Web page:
EC surfaces are equipped with numerous mechanoreceptors that are capable of detecting and responding to shear stress (Traub and Berk, 1998; Lehoux et al., 2006). After activation of mechanoreceptors, a complex network of several intracellular pathways is triggered, a process known as mechanotransduction. Forces from the apical surface must be transmitted through the cytoskeleton to points of attachment that resist shear stress and anchor the cell in place (Davies, 1995). In that regard, both cell–cell and cell–ECM adhesions have been implicated in shear stress signal transduction. The junction-localized, endothelial-specific cadherin, vascular endothelial cadherin (VE-cadherin), is required for transducing shear stress–dependent signals into the endothelium (Shay-Salit et al., 2002; Tzima et al., 2005). We recently reported that VE-cadherin forms a mechanosensory complex with the EC adhesion molecule PECAM-1 and tyrosine kinase VEGF receptor 2 (VEGFR2), and this minimal complex is necessary for a subset of endothelial shear stress responses, such as the activation of nuclear factor κB (NFκB) and proinflammatory target genes (Tzima et al., 2005). In addition to cell–cell junctions, cell–matrix adhesions have also been implicated in shear stress signaling. Acute onset of laminar flow stimulates the conversion of integrins to a high-affinity state (Tzima et al., 2001) followed by their binding to the subendothelial ECM (Jalali et al., 2001; Tzima et al., 2001). The newly occupied integrins subsequently activate multiple signaling pathways that lead to cell and cytoskeletal alignment in the direction of flow as well as the activation of NFκB, which is important for the expression of inflammatory genes in the endothelium (Jalali et al., 2001; Tzima et al., 2001, 2002, 2003). Importantly, the activation of NFκB by flow is dependent on ECM composition (activated on fibronectin [FN] but not collagen [CL]; Orr et al., 2005), and certain types of matrix proteins, such as FN, are deposited at the atherosclerosis-prone sites in vivo (Sechler et al., 1998). Although the biochemical and mechanical consequences of integrin- and cadherin-mediated adhesions each have been described, how these adhesions cross-talk and cooperate, especially in response to flow, is less well understood.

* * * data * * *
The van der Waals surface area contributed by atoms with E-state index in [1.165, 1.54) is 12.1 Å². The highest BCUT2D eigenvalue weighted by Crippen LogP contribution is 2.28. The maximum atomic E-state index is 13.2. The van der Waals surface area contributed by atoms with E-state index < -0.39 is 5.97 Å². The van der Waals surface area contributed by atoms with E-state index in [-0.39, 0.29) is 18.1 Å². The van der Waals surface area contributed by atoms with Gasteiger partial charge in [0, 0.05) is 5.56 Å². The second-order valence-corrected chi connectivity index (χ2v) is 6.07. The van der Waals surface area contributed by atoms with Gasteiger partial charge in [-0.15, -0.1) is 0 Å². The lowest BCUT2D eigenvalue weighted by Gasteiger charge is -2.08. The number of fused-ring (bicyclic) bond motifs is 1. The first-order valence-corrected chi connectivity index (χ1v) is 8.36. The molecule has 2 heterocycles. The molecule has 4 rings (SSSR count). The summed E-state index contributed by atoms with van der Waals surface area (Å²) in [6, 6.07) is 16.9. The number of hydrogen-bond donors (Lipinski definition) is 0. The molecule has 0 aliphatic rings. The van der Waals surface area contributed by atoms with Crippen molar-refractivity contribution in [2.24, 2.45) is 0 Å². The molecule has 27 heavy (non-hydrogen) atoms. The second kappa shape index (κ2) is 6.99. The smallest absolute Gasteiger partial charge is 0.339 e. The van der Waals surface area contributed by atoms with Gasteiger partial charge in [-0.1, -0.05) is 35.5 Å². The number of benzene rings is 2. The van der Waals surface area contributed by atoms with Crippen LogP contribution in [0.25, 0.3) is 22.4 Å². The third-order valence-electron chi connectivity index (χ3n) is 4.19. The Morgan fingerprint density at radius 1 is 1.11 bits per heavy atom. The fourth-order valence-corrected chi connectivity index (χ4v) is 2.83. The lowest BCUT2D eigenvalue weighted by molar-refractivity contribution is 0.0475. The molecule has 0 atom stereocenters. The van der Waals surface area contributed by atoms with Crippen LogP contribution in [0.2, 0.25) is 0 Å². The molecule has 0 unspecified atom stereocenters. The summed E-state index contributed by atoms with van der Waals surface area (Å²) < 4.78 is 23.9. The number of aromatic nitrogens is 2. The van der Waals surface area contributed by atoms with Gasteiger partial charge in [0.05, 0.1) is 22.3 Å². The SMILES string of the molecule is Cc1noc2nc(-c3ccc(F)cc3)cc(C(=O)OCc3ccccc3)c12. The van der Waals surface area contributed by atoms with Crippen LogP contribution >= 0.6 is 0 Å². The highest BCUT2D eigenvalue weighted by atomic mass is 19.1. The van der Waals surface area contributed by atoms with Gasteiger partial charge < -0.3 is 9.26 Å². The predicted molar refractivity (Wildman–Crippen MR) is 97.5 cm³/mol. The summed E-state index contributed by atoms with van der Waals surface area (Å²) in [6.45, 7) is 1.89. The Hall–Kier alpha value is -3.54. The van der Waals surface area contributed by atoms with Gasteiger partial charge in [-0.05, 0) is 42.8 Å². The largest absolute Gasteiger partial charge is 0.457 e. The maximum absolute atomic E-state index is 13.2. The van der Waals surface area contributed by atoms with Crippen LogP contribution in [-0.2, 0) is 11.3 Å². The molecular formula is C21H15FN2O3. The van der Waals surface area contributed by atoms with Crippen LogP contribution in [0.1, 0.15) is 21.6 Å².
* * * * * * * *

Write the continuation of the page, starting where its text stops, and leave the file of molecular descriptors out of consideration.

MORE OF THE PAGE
Members of the Shc family of adaptor proteins are key components of the pathways that activate Ras and MAPKs downstream of growth factors, cytokines, integrins, and mechanical forces (Pelicci et al., 1992; Chen et al., 1999; Ravichandran, 2001). Shc is phosphorylated at tyrosine residues 239/240 and 317 and recruits the adaptor protein Grb2 and the nucleotide exchange factor SOS (Ravichandran, 2001). The assembly of Shc–Grb2–SOS complex provides a mechanism for the activation of Ras and the MAP kinases (Ravichandran, 2001). In addition, tyrosine-phosphorylated Shc associates with integrins α5β1, α1β1, and αvβ3 when they are conjugated to the appropriate ligands (Bhattacharya et al., 1995; Wary et al., 1996). Notably, ShcA is expressed primarily in the cardiovascular system of mouse embryos and is required for normal development of the heart and the vascular system (Lai and Pawson, 2000).